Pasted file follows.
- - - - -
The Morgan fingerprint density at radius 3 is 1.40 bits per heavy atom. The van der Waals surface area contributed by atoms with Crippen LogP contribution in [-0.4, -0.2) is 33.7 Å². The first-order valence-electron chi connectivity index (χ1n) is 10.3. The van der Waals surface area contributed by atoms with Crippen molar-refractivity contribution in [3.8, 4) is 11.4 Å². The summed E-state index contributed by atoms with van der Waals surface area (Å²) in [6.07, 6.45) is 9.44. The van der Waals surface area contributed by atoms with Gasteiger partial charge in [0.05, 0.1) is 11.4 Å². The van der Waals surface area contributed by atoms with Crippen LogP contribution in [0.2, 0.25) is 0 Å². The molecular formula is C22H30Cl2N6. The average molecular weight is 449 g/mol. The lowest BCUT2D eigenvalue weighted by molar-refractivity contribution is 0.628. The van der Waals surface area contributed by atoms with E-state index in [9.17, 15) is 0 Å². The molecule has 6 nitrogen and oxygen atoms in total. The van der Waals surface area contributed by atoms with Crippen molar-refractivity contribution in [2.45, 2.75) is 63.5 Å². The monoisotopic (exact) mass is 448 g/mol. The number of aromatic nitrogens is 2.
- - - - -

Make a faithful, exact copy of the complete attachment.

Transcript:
The Morgan fingerprint density at radius 3 is 1.40 bits per heavy atom. The van der Waals surface area contributed by atoms with Crippen LogP contribution in [-0.4, -0.2) is 33.7 Å². The first-order valence-electron chi connectivity index (χ1n) is 10.3. The van der Waals surface area contributed by atoms with Crippen molar-refractivity contribution in [3.8, 4) is 11.4 Å². The summed E-state index contributed by atoms with van der Waals surface area (Å²) in [6.07, 6.45) is 9.44. The van der Waals surface area contributed by atoms with Gasteiger partial charge in [0.05, 0.1) is 11.4 Å². The van der Waals surface area contributed by atoms with Crippen LogP contribution in [0.2, 0.25) is 0 Å². The molecular formula is C22H30Cl2N6. The average molecular weight is 449 g/mol. The lowest BCUT2D eigenvalue weighted by molar-refractivity contribution is 0.628. The van der Waals surface area contributed by atoms with E-state index in [9.17, 15) is 0 Å². The molecule has 6 nitrogen and oxygen atoms in total. The van der Waals surface area contributed by atoms with Crippen molar-refractivity contribution in [2.45, 2.75) is 63.5 Å². The monoisotopic (exact) mass is 448 g/mol. The number of aromatic nitrogens is 2.